Cambodia certainly is a relatively cheap country to travel. Food, transportation, tours and accomodation are all very reasonable and the country has a lot to offer. Still, in order to safe unnecessary expenses, I felt like putting together a short list of tips that will help you prevent rip-offs and extra charges.
No-Fee ATM at Canadia Bank
Almost every decently sized cambodian city has banks and, due to the ever-increasing number of tourists, there are ATMs everywhere. However, most banks will charge you quite a sum for withdrawing money using a VISA or mastercard. Fees are differing, ACLEDA Bank charges $4 per withdrawal for example. Preventing these fees is easy: Only use the Canadia Bank ATMs, which won’t charge you for money withdrawal (your bank at home still might add fees though). Don’t feel bad, Canadia will still profit from the exchange rates.
Pay in Riel
This is something I just realized today actually. The street rate for Dollar to Riel is 4000. That means if a bottle of water is 1000 Riel and you pay with a one Dollar bill, you will get 3000 Riel as change. Now, since the ATMs are only handing out Dollars, most people simply pay with them.
However, there are many many small shops (e.g. jewelleries) that also offer money exchange and their rate can be anywhere between 4050 and 4100 Riel per Dollar (as of September 2013). That means if you exchange 100 Dollar to Riel there you can raise the value of your money uo to $ 2,50. Thats two beers in most places here.
This one might go without saying but haggling is essential in almost all places here. Whether its the Motortaxi, food, services or other goods, almost no price is fixed here. Asking for a price as a foreigner will almost always lead to a statement that is far above the usual. Stay friendly and don’t get too aggressive while negotiating and you have a good chance of cutting the price to 50% or less of what was originally stated. Keep in mind though that many people are desperate to support their families so don’t forget to haggle for a “fair” price, not the lowest possible.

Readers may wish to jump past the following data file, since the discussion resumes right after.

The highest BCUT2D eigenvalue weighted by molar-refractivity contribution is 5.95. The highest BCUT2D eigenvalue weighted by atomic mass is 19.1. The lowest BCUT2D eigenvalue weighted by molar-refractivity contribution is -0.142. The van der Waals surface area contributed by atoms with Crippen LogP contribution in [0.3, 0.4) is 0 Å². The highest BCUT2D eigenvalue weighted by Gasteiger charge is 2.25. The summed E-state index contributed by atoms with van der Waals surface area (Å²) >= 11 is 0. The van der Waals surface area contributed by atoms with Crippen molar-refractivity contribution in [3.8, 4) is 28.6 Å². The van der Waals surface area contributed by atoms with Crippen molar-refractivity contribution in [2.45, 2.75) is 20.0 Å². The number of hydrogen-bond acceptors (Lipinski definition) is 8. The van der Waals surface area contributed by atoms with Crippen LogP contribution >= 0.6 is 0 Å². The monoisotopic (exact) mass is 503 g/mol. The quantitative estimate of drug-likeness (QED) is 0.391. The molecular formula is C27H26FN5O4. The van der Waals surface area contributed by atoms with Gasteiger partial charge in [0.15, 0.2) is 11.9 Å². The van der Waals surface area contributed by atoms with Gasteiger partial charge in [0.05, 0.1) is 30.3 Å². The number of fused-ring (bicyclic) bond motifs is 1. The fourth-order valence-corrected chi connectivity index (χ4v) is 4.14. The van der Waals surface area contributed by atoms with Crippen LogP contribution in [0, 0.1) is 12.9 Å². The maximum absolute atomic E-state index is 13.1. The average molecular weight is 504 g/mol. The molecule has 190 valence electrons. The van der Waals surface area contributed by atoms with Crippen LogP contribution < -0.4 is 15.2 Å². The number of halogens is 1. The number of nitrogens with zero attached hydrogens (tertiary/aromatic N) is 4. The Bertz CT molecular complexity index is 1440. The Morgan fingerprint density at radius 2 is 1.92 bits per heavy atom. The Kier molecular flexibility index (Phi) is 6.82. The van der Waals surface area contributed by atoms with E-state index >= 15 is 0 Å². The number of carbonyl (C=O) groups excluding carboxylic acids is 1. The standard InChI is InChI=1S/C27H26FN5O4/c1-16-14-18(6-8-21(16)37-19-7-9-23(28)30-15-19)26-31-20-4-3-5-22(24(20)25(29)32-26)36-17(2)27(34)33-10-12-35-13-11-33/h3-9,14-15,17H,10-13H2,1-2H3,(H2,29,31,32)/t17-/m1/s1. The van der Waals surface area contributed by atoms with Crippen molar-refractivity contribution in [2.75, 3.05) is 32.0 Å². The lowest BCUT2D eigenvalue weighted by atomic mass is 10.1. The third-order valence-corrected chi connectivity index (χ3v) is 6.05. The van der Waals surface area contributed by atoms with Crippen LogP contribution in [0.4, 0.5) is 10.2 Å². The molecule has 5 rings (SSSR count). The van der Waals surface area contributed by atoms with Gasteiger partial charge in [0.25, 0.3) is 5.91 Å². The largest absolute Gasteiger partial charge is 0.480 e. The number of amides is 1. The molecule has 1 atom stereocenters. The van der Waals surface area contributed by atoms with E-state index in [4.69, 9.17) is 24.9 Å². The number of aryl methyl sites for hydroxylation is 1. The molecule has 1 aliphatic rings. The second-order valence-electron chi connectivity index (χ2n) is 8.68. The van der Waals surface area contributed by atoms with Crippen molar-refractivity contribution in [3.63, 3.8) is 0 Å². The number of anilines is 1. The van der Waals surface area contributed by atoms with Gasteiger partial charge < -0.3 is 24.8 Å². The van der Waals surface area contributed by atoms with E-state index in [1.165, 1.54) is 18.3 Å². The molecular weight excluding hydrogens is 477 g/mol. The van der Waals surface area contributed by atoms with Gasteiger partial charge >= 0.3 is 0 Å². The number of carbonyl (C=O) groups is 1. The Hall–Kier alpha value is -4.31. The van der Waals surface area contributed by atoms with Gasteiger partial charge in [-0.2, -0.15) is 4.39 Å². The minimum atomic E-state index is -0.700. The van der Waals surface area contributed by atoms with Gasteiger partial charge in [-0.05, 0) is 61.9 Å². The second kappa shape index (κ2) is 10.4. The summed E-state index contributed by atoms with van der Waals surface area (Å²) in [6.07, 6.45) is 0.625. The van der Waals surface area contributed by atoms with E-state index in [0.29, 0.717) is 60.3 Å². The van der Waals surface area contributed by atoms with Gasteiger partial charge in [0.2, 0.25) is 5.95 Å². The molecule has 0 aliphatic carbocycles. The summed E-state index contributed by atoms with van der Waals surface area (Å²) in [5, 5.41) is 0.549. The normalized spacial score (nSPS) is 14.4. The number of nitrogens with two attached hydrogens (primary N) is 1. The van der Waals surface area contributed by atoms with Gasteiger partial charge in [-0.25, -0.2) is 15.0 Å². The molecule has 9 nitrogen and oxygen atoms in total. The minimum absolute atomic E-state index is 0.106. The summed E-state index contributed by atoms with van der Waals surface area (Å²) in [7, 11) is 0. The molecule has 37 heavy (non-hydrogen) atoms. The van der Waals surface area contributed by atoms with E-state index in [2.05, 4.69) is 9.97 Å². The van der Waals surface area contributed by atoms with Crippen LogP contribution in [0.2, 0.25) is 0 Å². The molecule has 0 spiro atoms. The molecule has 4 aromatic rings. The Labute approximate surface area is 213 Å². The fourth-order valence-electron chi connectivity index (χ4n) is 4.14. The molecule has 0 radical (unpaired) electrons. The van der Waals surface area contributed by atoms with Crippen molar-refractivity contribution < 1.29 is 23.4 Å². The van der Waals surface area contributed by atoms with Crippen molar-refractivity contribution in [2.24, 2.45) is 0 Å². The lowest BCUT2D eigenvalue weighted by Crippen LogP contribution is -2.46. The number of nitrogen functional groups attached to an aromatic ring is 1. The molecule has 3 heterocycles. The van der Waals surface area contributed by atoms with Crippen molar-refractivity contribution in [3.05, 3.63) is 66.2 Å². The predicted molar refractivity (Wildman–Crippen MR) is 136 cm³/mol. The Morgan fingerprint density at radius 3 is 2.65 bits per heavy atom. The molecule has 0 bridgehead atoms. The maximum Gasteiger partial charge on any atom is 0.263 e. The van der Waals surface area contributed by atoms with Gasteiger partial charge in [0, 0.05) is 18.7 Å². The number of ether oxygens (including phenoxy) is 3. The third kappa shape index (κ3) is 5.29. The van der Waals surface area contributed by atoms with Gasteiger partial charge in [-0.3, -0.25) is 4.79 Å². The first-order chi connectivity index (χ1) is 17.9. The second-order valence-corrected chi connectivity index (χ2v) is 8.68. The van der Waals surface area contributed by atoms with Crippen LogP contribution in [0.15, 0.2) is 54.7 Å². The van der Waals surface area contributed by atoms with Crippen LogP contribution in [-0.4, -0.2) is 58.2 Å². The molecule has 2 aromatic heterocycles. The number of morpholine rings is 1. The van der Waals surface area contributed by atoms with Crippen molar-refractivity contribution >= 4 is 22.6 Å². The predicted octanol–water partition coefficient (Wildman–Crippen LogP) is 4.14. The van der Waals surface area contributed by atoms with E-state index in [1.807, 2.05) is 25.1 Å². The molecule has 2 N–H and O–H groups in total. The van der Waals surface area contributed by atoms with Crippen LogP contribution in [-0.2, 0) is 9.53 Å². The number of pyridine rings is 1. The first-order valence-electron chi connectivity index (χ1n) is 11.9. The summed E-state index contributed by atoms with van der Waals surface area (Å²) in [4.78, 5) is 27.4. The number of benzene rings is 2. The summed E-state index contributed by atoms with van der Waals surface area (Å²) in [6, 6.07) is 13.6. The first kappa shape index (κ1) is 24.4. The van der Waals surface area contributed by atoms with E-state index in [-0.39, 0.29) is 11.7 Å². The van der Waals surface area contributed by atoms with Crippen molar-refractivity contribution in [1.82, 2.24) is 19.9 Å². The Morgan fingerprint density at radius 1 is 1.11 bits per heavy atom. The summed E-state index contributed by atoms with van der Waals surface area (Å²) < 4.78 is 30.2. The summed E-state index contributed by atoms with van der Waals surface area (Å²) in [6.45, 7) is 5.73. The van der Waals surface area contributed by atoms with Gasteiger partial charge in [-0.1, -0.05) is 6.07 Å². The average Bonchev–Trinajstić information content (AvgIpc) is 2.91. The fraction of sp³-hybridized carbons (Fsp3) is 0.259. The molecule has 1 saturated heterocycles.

Getting your VISA for one of the neighbouring countries in Cambodia is easy but the prices are varying heavily. Usually you would think that the embassies offer the cheapest prices (as its the direct line, without any commissioned travel agents) but that is not always true. When looking around for a partner that I could get my Vietnam VISA through, the prices for a 3 month VISA differed between 88 and more than 100 Dollar. While the vietnamese Embassy apparently requests 100 Dollar, most travel agents would be able to offer it for 95. With a bit of haggling and comparing I was able to get as low as $ 88. This is still quite a sum for a stupid VISA but there is no way around it.
The reason that the travel agents can go cheaper than the Embassy is simple: They are dealing with volumes of travellers and therefore they have certain special conditions. They drop of dozens of Passports at a time and the Embassy does not have to deal with every single one of these people.
My tip for your Vietnam VISA: Lucky Lucky Motorbikes in Pnomh Penh. Very professional, very good english and cheaper than all the other travel agents (most of them drop their customers passports off at Lucky Lucky as well).
You got more hacks for Cambodia? Let me know in the comments and I’ll add them to the list. Thank you!
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